Ajit Pai's Net Neutrality-killing order is scheduled to go into effect on April 23, and when that happens, it'll be open season on the free, fair and open internet.
But it's difficult to distinguish network discrimination from transient network congestion, overloaded servers and other facts of life; difficult, that is, unless you gather data from all over the internet and detect patterns over time.
That's why you should participate in Northeastern University's Wehe project, which uses Ios and Android apps to monitor your internet connection for sneaky throttling, pooling data with other users to document the ways in which ISPs are dirty-tricking your internet connection.
This data will be vital to overturning Trump's FCC orders in the next administration and restoring and strengthening the US's Net Neutrality rules; the FCC is only allowed to act in the face of evidence, so we need to gather that evidence.
Wehe project lead David Choffnes says the group hopes to release anonymized data sets this spring, so that regulators, users, watchdog groups, and broadband providers themselves can analyze the data. The team is already working with the French telecommunications regulator Arcep and has a contract with Verizon to provide measurements of video-streaming quality over cellular networks.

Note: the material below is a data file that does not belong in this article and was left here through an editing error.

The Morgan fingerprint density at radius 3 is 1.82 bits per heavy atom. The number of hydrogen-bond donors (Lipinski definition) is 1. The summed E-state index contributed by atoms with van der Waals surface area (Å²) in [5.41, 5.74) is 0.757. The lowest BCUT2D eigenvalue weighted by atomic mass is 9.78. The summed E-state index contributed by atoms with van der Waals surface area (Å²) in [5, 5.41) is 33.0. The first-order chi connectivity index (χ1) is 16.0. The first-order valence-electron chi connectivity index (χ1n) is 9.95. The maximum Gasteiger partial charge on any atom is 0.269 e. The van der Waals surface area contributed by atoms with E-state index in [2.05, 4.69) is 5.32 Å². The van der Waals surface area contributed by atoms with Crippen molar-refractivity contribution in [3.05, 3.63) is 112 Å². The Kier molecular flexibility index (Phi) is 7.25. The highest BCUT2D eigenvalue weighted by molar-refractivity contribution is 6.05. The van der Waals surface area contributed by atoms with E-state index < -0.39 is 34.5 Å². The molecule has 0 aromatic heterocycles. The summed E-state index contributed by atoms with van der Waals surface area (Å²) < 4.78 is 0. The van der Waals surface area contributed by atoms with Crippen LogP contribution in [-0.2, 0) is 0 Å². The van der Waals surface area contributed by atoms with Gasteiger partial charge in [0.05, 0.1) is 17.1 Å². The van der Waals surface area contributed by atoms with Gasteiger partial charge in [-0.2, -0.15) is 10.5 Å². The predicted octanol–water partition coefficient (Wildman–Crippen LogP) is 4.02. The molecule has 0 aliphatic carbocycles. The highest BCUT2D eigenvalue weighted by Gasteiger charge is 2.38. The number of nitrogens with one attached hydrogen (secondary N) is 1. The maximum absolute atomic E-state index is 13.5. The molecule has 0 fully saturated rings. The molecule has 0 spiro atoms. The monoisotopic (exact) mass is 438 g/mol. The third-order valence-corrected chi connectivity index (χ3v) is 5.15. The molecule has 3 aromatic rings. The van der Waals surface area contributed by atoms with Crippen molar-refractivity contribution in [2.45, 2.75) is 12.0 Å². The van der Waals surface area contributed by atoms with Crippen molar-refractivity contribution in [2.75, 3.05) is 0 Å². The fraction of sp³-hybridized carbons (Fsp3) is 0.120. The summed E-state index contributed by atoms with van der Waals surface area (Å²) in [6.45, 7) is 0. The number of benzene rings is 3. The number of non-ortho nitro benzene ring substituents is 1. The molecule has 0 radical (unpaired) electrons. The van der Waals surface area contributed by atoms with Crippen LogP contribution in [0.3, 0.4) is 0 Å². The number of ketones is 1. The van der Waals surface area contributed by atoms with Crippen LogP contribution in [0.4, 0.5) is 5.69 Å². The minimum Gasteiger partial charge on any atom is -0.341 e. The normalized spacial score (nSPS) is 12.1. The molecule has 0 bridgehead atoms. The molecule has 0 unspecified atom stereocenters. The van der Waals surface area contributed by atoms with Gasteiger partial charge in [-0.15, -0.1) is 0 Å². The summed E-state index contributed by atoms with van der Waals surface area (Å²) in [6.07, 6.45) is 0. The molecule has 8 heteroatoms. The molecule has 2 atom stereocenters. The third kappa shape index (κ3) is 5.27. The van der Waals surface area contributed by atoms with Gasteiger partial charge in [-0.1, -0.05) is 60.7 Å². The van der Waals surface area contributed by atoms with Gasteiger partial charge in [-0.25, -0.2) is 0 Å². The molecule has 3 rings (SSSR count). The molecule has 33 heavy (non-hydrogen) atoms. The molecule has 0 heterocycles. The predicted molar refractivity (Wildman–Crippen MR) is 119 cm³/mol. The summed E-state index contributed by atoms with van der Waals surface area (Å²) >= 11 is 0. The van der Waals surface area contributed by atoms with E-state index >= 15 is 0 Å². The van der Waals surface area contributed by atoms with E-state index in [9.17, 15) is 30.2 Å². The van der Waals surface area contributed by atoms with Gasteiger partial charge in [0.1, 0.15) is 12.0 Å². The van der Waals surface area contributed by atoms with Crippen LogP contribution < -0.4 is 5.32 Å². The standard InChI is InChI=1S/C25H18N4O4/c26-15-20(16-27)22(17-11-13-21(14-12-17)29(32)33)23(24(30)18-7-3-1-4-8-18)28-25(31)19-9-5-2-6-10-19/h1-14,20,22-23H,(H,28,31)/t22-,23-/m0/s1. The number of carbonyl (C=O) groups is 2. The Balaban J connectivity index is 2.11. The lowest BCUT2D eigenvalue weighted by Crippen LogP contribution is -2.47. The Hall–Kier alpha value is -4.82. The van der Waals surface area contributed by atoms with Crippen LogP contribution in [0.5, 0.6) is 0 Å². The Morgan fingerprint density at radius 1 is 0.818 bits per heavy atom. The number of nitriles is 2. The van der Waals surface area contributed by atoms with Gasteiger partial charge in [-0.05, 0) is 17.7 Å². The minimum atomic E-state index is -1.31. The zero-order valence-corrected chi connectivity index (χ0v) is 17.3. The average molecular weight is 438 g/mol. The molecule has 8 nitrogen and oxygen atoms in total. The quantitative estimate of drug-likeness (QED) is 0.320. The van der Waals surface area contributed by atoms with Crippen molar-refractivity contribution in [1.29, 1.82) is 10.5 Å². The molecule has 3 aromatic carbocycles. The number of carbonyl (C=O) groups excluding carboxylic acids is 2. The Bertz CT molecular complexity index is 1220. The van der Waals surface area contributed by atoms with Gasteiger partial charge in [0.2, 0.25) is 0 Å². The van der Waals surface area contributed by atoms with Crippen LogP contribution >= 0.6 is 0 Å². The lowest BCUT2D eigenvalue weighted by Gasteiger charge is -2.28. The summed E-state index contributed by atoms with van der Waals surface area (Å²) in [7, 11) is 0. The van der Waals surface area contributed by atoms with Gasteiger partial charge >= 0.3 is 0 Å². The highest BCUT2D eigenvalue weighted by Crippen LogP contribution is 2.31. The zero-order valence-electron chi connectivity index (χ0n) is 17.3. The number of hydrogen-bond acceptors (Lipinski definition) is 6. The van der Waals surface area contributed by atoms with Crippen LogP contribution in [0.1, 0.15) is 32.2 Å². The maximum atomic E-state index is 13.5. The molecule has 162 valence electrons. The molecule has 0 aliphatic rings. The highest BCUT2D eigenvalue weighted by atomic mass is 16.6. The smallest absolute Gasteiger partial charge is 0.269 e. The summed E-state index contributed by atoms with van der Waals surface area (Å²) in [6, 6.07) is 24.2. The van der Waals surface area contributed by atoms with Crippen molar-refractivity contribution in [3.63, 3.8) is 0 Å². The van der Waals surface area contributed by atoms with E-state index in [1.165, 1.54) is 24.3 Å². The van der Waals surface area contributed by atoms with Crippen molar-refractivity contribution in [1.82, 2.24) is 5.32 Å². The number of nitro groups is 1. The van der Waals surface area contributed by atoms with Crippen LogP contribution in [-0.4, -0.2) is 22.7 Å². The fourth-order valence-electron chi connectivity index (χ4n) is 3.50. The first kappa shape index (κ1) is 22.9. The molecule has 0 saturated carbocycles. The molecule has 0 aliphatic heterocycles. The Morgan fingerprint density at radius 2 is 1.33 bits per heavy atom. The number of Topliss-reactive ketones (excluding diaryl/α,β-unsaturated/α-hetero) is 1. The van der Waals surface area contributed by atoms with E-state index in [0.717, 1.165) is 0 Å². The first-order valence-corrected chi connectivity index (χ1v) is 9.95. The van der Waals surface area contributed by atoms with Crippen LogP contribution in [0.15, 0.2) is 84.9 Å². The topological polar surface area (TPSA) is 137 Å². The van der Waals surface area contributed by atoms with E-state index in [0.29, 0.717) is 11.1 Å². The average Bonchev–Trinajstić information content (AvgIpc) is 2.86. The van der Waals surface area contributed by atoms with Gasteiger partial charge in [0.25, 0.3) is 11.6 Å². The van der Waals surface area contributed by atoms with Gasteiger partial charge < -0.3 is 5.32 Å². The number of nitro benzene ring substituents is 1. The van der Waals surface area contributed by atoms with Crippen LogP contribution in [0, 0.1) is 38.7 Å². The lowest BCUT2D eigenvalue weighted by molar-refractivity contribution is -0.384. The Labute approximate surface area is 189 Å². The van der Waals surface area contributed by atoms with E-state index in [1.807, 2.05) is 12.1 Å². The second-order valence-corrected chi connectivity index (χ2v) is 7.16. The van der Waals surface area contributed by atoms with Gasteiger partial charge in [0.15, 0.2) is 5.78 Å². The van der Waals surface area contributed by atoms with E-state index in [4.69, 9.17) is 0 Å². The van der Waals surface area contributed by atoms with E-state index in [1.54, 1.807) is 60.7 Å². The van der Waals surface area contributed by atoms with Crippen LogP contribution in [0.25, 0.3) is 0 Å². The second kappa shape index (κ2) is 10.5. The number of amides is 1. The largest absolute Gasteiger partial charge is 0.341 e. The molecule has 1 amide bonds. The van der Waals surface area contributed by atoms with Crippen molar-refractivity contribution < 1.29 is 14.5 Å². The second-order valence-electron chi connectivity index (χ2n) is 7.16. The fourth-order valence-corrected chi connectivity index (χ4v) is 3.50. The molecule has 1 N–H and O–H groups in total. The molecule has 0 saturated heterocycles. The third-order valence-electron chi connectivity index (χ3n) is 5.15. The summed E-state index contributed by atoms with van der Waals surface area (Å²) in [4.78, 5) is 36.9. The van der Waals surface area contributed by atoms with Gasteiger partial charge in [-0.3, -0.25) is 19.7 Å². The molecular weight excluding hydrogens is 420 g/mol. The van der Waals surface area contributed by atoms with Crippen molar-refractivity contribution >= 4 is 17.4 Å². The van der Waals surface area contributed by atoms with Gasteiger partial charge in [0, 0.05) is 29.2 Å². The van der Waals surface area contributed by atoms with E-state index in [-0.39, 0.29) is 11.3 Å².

Choffnes says the team hasn't found any cable or DSL providers like Comcast or Charter throttling video. But it has noticed that AT&T, T-Mobile, and Verizon all take take steps to slow video content on their mobile networks. All three disclose the practice and both AT&T and T-Mobile allow you to opt out of the speed constraints. That's important under the FCC's new regime, which requires only disclosure. But it hasn't always been clear what the companies' disclosures actually mean.
As Protection Ends, Here's One Way to Test for Net Neutrality [Klint Finley/Wired]